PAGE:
AVOC’s Laura Do and Bastien Laurents matched the inspiration for their “Business as Usual” collection to the stark grayness of the Philharmonie — corporate looking but creative. “Colorful silhouettes but in black and white,” Laurent said. A touch of yellow provided asperity in the sea of putty gray, lab coat white and black. The glitchy relationship between Gen Y and corporate culture was figured in a tartan, distorted as if displayed with bad network reception.
The cast of models, girls and boys, sat on overstuffed leather couches and Persian carpets as a group of Paris-based Maori performed a haka. The council of the cool kids was in session at Les Benjamins: inspired by the Asia-Pacific, specifically Australia and New Zealand, Turkish designer Bünyamin Aydin mixed his streetwear with motifs inspired by aboriginal culture.
For the second showing in Paris of Heron Preston, designer Heron Johnson drew a cool crowd, including fellow designer Marcelo Burlon and the Afterhomework crew – its stylist Elena Mottola met Johnson over Instagram and did the styling of the presentation – to the gallery space he turned into his “Show House.”The previous evening, he was holding the Paris leg of his retail tour at Colette. The de riguer tour tee sold out long before the event had concluded.
Muck Rack makes it simple to find people, tweets, or articles that mention any name, keyword, company, hashtag etc. We've compiled this guide to help you make the most of your search.
Selecting a term
Start searching tweets, articles from media outlets, articles mentioned in tweets, journalists'
names, titles and bios with some suggested searches:
Companies or Topics (e.g. iPhone, Microsoft)
Phrases (e.g. "cloud computing") — use quotes to keep the terms together
Twitter handles (e.g. @username) — returns those who have mentioned or replied to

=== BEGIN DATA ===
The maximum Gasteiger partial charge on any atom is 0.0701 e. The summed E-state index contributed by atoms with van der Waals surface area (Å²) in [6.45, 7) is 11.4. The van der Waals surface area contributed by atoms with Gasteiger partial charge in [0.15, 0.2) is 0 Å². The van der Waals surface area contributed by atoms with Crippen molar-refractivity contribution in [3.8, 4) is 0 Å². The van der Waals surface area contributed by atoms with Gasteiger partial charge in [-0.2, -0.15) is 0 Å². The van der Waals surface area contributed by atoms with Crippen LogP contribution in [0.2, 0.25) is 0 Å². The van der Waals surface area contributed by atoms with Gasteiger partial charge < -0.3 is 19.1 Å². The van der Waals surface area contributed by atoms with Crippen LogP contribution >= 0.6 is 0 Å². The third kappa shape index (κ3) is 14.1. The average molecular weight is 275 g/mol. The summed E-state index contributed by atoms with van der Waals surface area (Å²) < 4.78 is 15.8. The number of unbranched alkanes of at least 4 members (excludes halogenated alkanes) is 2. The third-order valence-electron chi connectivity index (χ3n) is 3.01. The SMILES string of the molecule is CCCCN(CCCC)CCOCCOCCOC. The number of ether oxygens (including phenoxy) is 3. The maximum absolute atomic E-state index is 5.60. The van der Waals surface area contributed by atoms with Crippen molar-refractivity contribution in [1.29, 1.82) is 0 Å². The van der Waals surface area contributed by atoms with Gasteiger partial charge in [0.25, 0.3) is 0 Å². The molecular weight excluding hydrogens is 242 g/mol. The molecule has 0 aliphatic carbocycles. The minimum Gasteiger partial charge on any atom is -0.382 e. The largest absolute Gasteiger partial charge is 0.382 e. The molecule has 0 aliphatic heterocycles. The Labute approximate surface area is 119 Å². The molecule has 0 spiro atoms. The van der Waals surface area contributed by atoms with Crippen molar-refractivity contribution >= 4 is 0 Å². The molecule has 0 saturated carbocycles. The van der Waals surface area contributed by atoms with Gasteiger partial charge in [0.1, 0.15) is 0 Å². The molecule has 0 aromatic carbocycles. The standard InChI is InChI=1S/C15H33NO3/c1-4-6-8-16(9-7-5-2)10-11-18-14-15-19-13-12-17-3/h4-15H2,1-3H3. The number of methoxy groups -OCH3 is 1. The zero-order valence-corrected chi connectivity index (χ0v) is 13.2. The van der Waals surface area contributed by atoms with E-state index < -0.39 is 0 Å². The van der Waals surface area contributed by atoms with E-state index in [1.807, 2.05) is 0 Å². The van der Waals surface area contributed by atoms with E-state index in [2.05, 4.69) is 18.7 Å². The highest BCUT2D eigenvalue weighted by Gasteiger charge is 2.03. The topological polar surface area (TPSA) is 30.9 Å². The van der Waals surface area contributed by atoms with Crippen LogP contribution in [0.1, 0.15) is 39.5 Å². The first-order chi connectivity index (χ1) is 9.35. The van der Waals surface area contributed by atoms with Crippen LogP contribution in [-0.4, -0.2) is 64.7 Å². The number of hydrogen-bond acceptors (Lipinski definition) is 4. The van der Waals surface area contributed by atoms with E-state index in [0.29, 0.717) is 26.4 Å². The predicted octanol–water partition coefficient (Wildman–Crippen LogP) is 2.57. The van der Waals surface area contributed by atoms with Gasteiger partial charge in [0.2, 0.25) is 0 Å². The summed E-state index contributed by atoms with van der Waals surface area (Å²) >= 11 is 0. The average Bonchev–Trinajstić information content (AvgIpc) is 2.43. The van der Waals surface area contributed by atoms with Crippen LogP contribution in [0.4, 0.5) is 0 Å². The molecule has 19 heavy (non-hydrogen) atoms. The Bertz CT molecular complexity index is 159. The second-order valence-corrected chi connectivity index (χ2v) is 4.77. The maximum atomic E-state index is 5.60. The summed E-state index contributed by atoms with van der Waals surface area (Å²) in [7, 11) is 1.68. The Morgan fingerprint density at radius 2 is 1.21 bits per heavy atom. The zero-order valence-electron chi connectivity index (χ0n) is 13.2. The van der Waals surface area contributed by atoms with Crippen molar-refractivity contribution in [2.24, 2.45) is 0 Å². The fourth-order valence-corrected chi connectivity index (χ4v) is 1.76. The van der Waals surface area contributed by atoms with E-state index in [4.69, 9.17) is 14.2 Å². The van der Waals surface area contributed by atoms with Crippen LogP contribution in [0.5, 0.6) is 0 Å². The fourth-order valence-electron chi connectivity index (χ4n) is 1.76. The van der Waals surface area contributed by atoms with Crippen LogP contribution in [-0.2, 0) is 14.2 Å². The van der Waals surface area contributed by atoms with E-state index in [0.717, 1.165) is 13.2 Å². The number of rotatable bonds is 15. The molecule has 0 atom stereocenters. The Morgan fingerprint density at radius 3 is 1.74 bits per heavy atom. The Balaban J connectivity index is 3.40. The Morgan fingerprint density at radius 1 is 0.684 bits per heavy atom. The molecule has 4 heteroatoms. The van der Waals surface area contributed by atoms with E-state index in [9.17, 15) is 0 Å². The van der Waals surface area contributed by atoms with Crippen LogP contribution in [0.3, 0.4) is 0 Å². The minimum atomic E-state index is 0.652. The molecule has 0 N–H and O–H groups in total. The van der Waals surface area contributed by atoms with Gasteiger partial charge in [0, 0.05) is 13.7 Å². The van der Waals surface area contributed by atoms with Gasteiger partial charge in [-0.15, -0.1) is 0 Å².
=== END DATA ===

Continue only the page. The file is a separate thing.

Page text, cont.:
Names (e.g. "David Pogue")
Hashtags (e.g. #sxsw, #london2012)
Bio details (e.g. vegan, Olympics, father)
Muck Rack's Advanced Search allows for many boolean operators.
Find results that mention multiple specified terms, use AND or
+. For example, ensure each result contains both Elon Musk and Mark Zuckerberg by
searching Obama AND Romney or Obama + Romney.
Use the operators OR or , to broaden your search when you'd like either of
multiple terms to appear in results. (This is the default behavior of our search when no operators
are used.) For example, search for democrat OR republican to find results that refer to
Democrats and/or Republicans.
Use NOT or - to subtract results from your search. For
example, searching Disney will yield results about the Walt Disney Company as well as Walt Disney
World Resort. To exclude mentions of Disney World, search for Disney -World or Disney
When using one of these operators with a phrase, enclose it in quotation marks. For example, you can
find results about smartphones excluding Apple's iPhone 4S by searching smartphone -"iPhone
Exact case matching or punctuation
If you're searching for a brand name or keyword that relies on specific punctuation marks or capitalization, you can
find results that match your exact query by adding matchcase: before the keyword you're searching for, like matchcase:E*TRADE .
Use parentheses to separate multiple
boolean phrases. For example, to find journalists talking about having fun in Disney World or
Disneyland, search for ("disney world" OR disneyland) AND fun.
An asterisk can be used to search for any variation of a root word truncated by the asterisk. For example, searching for admin* will return results for administrator, administration, administer, administered, etc.
A near operator is an AND operator where you can control the distance between the words. You can vary the distance the near operation uses by adding a forward slash and number (between 0-99) such as strawberries NEAR/10 "whipped cream", which means the strawberries must exist within 10 words of "whipped cream".